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Written by Natacha Wilson

Time management tips for researchers

Working around the clock is a familiar feeling in the world of research. Researchers are faced with tight deadlines for research outputs, grant proposals and papers to write, as well as additional teaching and administrative duties. Too much to do and not enough time to do it!  Managing one’s time to be an effective and high-performing researcher is a skill which needs to be developed over time. I have added below a strategy and tips which should help you get results. 

How to boost your productivity?

The feeling of “not accomplishing enough” is frustrating to say the least. Before jumping into conclusions, you need to identify the root of the problem. To boost our productivity, and increase our publications, impact, and public engagement, we need to understand what stops us and how to befriend the time we have. It is helpful to know that time management challenges tend to fall in three top categories:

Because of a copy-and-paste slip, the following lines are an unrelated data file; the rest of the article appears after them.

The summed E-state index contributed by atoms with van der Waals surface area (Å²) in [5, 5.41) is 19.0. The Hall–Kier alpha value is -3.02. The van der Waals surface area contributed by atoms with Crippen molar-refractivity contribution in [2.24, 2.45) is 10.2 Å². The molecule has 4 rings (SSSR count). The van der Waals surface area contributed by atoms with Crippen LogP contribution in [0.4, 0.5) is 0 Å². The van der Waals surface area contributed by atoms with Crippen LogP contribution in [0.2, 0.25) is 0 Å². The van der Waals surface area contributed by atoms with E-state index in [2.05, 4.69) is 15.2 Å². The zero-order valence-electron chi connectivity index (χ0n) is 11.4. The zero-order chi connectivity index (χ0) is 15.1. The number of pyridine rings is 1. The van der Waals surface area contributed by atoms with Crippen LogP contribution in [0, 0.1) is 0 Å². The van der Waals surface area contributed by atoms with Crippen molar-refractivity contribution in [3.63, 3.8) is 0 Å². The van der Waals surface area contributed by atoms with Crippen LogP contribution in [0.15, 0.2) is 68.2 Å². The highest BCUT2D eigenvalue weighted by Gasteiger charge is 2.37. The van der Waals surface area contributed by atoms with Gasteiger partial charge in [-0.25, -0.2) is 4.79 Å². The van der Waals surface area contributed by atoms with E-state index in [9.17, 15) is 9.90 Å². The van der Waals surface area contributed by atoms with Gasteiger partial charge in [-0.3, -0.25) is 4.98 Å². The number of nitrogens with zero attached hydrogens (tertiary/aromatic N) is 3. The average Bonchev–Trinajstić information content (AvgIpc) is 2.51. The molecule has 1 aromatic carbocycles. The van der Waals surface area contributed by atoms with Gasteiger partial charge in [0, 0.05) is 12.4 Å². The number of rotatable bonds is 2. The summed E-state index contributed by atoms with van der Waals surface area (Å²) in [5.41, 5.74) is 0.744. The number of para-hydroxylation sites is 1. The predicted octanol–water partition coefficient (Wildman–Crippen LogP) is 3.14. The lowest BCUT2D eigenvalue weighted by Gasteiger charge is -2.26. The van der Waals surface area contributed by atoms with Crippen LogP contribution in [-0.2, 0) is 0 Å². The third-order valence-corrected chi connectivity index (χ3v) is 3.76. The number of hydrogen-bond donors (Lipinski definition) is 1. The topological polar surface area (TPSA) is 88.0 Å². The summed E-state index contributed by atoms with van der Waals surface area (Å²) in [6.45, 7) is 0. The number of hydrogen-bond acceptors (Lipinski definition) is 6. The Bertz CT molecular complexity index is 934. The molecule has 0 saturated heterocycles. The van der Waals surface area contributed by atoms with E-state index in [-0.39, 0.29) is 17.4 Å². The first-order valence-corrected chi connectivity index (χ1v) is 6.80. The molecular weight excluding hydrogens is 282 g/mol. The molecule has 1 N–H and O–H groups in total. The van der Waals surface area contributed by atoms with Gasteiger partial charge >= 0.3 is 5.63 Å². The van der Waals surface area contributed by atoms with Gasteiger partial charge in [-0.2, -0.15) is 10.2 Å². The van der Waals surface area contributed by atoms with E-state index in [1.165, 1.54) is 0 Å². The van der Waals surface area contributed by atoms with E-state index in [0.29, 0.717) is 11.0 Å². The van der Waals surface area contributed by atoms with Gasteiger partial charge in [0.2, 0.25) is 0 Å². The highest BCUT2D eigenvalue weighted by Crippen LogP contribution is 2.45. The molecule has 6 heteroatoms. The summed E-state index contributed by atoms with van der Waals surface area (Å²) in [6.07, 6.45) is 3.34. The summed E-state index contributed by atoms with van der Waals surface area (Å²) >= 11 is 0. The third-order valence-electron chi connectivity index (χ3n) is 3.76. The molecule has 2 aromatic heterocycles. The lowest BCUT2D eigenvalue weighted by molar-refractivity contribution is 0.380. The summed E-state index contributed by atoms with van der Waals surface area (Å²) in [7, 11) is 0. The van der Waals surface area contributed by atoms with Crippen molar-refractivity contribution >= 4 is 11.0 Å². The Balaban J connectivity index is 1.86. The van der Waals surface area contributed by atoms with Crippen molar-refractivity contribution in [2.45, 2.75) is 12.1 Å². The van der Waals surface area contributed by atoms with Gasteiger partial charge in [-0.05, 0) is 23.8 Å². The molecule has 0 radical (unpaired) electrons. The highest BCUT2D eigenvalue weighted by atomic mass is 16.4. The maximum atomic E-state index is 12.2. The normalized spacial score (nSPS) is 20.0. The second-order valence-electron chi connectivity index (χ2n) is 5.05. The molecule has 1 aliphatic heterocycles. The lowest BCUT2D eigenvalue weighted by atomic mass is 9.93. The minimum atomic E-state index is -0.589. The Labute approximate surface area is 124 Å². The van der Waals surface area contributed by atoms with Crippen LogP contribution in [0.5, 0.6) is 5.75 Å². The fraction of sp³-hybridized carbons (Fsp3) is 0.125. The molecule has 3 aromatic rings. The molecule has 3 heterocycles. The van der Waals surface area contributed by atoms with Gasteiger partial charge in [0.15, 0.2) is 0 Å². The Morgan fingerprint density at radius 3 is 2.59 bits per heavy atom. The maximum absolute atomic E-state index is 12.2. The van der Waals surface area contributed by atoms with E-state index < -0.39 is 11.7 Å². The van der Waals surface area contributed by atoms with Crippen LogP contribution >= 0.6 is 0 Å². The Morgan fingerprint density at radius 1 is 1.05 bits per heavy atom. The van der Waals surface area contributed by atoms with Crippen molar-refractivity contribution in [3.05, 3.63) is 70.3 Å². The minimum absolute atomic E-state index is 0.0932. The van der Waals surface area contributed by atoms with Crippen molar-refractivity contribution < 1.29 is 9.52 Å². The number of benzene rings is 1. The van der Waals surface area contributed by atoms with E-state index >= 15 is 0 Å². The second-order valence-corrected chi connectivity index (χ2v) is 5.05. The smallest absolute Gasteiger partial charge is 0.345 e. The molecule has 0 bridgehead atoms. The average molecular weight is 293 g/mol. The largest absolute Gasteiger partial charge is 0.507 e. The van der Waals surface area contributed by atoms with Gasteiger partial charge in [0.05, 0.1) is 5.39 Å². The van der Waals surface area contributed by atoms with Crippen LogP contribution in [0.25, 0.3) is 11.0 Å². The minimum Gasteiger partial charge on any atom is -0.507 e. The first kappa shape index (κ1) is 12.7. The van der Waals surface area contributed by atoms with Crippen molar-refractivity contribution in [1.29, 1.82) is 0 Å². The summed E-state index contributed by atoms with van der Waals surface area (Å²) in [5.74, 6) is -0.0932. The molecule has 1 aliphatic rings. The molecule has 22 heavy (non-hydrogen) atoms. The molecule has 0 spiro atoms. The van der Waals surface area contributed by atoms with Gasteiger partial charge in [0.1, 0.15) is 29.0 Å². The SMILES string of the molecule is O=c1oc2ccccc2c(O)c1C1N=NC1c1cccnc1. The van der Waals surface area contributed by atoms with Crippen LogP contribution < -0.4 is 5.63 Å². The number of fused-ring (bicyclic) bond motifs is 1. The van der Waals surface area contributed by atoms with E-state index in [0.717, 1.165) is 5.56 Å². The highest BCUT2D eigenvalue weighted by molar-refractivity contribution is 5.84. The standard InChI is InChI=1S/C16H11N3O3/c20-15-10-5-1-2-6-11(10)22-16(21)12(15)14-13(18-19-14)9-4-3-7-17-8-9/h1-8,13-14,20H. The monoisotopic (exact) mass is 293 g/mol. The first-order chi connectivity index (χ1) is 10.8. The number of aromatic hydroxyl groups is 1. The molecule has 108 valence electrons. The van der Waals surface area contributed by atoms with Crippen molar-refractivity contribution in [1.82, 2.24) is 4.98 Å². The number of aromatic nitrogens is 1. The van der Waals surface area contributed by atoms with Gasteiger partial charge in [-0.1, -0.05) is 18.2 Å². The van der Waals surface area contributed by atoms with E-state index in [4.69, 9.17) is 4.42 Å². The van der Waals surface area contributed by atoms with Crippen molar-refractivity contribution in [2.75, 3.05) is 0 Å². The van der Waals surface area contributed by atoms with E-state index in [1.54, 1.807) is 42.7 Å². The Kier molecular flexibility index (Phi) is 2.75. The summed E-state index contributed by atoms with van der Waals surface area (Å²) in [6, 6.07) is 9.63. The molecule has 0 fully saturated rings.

·       planning issues

·       prioritising challenges

·       performance issues

The first two are easy to relate to and are often solved with calendars, planners, and priority matrices such as “urgent versus important”. The latter needs to be defined in your own terms, but it is about ticking the box on your to do list and making progress in your career. My advice is to focus on a diagnostic phase and assess the type of challenges you are faced with before rushing into an implementation phase. So, to have more time, you need to take time to identify the problem!